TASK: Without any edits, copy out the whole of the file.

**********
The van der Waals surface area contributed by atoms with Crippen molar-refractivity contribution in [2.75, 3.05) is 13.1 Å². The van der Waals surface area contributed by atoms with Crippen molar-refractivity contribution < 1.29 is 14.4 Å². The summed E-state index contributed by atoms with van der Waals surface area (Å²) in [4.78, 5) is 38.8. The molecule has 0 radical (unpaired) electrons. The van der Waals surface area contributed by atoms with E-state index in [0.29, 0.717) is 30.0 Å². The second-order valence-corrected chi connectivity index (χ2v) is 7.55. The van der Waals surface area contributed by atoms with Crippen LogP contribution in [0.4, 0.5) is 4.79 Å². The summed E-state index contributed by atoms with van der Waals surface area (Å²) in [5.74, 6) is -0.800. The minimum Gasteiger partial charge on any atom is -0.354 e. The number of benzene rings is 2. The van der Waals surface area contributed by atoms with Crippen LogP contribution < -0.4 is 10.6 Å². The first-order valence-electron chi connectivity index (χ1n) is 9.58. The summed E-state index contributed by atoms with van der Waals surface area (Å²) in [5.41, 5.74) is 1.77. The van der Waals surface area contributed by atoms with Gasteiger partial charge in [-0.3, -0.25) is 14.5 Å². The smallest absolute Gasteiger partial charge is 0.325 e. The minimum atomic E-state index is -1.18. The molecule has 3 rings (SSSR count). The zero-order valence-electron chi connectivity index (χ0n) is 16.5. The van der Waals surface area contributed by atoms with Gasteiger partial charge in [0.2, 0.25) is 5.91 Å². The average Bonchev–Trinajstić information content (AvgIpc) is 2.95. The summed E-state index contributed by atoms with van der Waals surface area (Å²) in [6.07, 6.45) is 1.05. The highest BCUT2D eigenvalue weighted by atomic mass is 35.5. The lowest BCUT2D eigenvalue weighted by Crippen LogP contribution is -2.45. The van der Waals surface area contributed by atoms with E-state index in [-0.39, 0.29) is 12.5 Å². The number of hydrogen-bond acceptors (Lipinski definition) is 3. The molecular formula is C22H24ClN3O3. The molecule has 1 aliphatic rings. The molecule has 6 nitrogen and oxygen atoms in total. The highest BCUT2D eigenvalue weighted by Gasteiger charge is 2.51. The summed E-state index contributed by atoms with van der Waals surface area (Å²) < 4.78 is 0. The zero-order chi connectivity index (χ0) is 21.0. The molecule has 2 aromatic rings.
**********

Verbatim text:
The van der Waals surface area contributed by atoms with Crippen molar-refractivity contribution in [2.75, 3.05) is 13.1 Å². The van der Waals surface area contributed by atoms with Crippen molar-refractivity contribution < 1.29 is 14.4 Å². The summed E-state index contributed by atoms with van der Waals surface area (Å²) in [4.78, 5) is 38.8. The molecule has 0 radical (unpaired) electrons. The van der Waals surface area contributed by atoms with E-state index in [0.29, 0.717) is 30.0 Å². The second-order valence-corrected chi connectivity index (χ2v) is 7.55. The van der Waals surface area contributed by atoms with Crippen LogP contribution in [0.4, 0.5) is 4.79 Å². The summed E-state index contributed by atoms with van der Waals surface area (Å²) in [5.74, 6) is -0.800. The minimum Gasteiger partial charge on any atom is -0.354 e. The number of benzene rings is 2. The van der Waals surface area contributed by atoms with Crippen LogP contribution < -0.4 is 10.6 Å². The first-order valence-electron chi connectivity index (χ1n) is 9.58. The summed E-state index contributed by atoms with van der Waals surface area (Å²) in [5.41, 5.74) is 1.77. The van der Waals surface area contributed by atoms with Gasteiger partial charge in [-0.3, -0.25) is 14.5 Å². The smallest absolute Gasteiger partial charge is 0.325 e. The minimum atomic E-state index is -1.18. The molecule has 3 rings (SSSR count). The zero-order valence-electron chi connectivity index (χ0n) is 16.5. The van der Waals surface area contributed by atoms with Gasteiger partial charge in [0.2, 0.25) is 5.91 Å². The average Bonchev–Trinajstić information content (AvgIpc) is 2.95. The summed E-state index contributed by atoms with van der Waals surface area (Å²) in [6.07, 6.45) is 1.05. The highest BCUT2D eigenvalue weighted by atomic mass is 35.5. The lowest BCUT2D eigenvalue weighted by Crippen LogP contribution is -2.45. The van der Waals surface area contributed by atoms with E-state index in [-0.39, 0.29) is 12.5 Å². The number of hydrogen-bond acceptors (Lipinski definition) is 3. The molecular formula is C22H24ClN3O3. The molecule has 1 aliphatic rings. The molecule has 6 nitrogen and oxygen atoms in total. The highest BCUT2D eigenvalue weighted by Gasteiger charge is 2.51. The summed E-state index contributed by atoms with van der Waals surface area (Å²) < 4.78 is 0. The zero-order chi connectivity index (χ0) is 21.0. The molecule has 2 aromatic rings.